Every time I see an article on what not to do during an interview, it’s directed toward the candidate. Well, in the recruiting world I’ve seen an equal number of interviews go badly due to something the hiring manager did or didn’t do as because of something the candidate did or didn’t do. A few of the major don’ts come to mind.
Don’t forget that the candidate is interviewing you every bit as much as you’re interviewing him or her. I’ve read countless articles advising candidates on how to dress during an interview, how to present themselves, how to answer questions, etc. But I rarely see any advice for hiring managers regarding the same points.
As the “interviewer,” you’re representing the company. You’re the first impression, so to speak — and, ultimately, the impression that candidates take away with them. So, just like the candidate, you should be dressed professionally, present yourself well, and be prepared to answer questions about the company and the position you’re looking to fill.
Don’t forget to sell the opportunity. During a first interview, it’s crucial to get enough information from candidates in order to be able to decide if you want to move forward with them. But it’s equally important to make sure that you provide enough information about the opportunity that they want to move forward with you.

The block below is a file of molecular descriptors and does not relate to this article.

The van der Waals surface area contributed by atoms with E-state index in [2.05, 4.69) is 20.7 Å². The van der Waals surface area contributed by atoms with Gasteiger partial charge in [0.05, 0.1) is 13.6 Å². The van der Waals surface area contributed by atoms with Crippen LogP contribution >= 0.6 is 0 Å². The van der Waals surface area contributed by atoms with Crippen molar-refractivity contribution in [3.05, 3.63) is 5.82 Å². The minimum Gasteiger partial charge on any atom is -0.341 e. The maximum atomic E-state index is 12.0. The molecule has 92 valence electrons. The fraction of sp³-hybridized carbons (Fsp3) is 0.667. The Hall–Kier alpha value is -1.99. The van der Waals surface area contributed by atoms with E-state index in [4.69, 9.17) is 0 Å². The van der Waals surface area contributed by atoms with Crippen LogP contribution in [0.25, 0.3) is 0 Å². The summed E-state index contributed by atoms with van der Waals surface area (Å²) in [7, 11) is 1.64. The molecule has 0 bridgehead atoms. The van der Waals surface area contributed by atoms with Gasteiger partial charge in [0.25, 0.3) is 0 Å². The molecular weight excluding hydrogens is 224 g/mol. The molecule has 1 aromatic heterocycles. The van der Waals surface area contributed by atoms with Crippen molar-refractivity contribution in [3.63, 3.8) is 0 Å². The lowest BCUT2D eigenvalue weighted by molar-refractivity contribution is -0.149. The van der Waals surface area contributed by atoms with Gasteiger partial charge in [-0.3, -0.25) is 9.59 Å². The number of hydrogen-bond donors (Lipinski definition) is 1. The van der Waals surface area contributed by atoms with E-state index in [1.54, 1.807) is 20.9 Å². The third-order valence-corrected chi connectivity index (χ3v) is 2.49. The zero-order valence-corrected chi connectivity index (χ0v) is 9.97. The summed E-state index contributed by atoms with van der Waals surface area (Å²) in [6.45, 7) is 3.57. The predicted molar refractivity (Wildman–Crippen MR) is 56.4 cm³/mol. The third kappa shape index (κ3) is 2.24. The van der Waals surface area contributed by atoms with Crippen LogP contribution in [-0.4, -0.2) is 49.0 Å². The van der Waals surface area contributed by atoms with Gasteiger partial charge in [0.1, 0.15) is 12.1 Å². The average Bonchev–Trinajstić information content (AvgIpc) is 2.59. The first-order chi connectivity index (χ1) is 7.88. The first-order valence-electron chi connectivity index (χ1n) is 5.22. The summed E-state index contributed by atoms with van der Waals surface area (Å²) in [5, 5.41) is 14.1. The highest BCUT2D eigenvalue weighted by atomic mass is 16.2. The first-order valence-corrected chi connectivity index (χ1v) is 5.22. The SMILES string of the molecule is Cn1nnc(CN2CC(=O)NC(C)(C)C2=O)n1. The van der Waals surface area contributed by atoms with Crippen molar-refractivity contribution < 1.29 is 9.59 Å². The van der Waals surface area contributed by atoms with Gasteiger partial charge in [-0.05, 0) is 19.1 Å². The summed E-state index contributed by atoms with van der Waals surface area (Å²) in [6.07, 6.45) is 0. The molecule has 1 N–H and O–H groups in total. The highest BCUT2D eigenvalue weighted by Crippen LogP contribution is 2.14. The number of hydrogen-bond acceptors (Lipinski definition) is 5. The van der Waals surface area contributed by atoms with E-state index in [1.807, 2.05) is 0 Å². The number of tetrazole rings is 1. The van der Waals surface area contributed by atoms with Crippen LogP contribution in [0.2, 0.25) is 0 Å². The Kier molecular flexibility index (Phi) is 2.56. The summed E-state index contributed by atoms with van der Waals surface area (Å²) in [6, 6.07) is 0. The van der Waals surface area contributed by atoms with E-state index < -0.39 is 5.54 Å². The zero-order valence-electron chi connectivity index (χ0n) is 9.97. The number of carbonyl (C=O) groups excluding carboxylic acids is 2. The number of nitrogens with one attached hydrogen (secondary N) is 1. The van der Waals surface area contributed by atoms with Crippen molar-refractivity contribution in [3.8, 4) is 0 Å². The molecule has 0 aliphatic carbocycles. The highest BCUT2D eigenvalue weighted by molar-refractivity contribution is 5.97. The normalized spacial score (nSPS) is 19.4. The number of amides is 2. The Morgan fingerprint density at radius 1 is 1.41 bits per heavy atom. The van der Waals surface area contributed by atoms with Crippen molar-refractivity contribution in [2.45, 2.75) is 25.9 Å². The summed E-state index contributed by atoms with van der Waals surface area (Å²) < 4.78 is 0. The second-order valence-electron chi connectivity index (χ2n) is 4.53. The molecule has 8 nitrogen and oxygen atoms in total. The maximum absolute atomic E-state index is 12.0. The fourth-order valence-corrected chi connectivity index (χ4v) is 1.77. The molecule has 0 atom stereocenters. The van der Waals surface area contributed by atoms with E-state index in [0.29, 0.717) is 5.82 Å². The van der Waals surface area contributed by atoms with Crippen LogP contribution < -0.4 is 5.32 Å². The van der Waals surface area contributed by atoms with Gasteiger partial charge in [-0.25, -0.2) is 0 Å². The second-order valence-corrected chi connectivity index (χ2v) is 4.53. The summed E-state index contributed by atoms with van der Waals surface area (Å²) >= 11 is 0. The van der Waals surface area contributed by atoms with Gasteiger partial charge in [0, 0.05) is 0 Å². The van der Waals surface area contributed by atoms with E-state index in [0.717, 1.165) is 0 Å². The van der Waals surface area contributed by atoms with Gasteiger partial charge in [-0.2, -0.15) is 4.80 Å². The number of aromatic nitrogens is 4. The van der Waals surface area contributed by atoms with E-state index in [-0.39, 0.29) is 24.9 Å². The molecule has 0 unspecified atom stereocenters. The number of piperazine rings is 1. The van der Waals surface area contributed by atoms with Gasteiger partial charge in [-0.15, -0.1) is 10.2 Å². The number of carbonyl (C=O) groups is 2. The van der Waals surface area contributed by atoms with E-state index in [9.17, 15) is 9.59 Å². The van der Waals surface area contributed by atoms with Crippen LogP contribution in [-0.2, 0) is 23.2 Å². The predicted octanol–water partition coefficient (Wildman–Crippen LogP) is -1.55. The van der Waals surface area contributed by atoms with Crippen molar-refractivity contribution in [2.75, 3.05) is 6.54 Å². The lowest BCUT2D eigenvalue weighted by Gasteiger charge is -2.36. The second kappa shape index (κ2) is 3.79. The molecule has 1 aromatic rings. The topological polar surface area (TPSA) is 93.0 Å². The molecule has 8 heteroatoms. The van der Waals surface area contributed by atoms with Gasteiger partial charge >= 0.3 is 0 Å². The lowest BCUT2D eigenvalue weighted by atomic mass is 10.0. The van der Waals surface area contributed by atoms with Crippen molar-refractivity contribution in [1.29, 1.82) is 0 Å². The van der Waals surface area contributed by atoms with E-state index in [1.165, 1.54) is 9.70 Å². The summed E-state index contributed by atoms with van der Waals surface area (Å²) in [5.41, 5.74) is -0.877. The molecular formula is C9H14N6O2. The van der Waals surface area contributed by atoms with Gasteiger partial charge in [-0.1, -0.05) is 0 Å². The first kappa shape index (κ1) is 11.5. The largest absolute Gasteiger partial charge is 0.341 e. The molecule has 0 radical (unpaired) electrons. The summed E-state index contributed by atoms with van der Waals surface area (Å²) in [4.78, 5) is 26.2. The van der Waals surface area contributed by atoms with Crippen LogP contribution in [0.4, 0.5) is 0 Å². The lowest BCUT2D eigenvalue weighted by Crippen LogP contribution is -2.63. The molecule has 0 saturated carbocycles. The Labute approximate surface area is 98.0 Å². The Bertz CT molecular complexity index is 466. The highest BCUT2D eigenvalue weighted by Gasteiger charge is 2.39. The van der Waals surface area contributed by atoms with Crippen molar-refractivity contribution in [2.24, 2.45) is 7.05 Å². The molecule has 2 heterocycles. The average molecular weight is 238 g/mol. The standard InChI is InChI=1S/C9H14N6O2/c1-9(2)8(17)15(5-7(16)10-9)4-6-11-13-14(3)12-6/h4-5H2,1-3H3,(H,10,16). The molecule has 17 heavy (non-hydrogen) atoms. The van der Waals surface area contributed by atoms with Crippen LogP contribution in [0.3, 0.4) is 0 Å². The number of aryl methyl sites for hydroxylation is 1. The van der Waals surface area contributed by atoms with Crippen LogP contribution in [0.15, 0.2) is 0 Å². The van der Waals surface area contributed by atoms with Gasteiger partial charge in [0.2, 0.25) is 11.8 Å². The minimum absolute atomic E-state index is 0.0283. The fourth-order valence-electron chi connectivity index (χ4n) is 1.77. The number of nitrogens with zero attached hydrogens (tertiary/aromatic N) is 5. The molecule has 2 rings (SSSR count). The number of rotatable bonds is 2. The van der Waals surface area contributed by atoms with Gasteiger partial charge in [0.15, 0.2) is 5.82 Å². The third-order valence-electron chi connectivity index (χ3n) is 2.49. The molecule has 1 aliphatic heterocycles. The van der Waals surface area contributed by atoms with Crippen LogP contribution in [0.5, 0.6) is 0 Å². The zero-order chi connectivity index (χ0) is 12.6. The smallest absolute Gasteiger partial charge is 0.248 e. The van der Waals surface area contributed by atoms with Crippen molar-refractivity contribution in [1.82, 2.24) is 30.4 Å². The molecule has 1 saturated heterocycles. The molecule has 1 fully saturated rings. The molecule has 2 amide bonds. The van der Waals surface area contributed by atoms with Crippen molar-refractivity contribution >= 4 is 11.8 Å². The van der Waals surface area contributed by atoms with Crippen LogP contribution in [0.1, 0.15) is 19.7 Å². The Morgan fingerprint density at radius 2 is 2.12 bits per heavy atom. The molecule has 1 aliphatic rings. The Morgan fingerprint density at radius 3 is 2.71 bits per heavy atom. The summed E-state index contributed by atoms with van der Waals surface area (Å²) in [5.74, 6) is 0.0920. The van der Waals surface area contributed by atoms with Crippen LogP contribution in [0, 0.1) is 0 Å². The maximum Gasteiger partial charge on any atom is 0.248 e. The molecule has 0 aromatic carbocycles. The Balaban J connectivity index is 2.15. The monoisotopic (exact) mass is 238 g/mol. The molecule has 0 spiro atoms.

Be prepared to sell your company as well as the opportunity. Why would someone want to work for you? What will this position provide for him or her? You need to be prepared with selling points about not only the position, but also about the company itself.
Don’t ask too many general questions. Just because you’re interviewing someone doesn’t mean that you should be asking question after question in a rapid-fire manner. This is especially true if these questions are of the basic “interview” variety.
Take a look at the candidates’ résumés before they come in and prepare some questions unique to their background. Or better yet, create conversation topics rather than questions. Remember, this is only the first interview; you will have plenty of time to get more details. Be sure that candidates feel like you’re taking an interest in them — as opposed to drilling and qualifying them.
Don’t delay your decisions. This can be one of the biggest mistakes hiring managers can make: They interview someone whom they like, and the candidate is equally interested in the job. And then? There’s a delay in the process. The hiring manager decides that he or she would like to talk with other candidates “just to be sure.” Or the process is delayed due to scheduling conflicts with others involved in the interviewing process. With each passing day, the candidate becomes less and less interested — whether they’re protecting themselves from the rejection they anticipate due to the delay or because they simply do not want to work for a company that cannot make a decision.
In closing, it’s important to ask questions and gather information about a potential candidate. But the goal of a first interview should be to get the candidate interested in moving forward in the process while gathering enough information to decide whether you would like to do the same.
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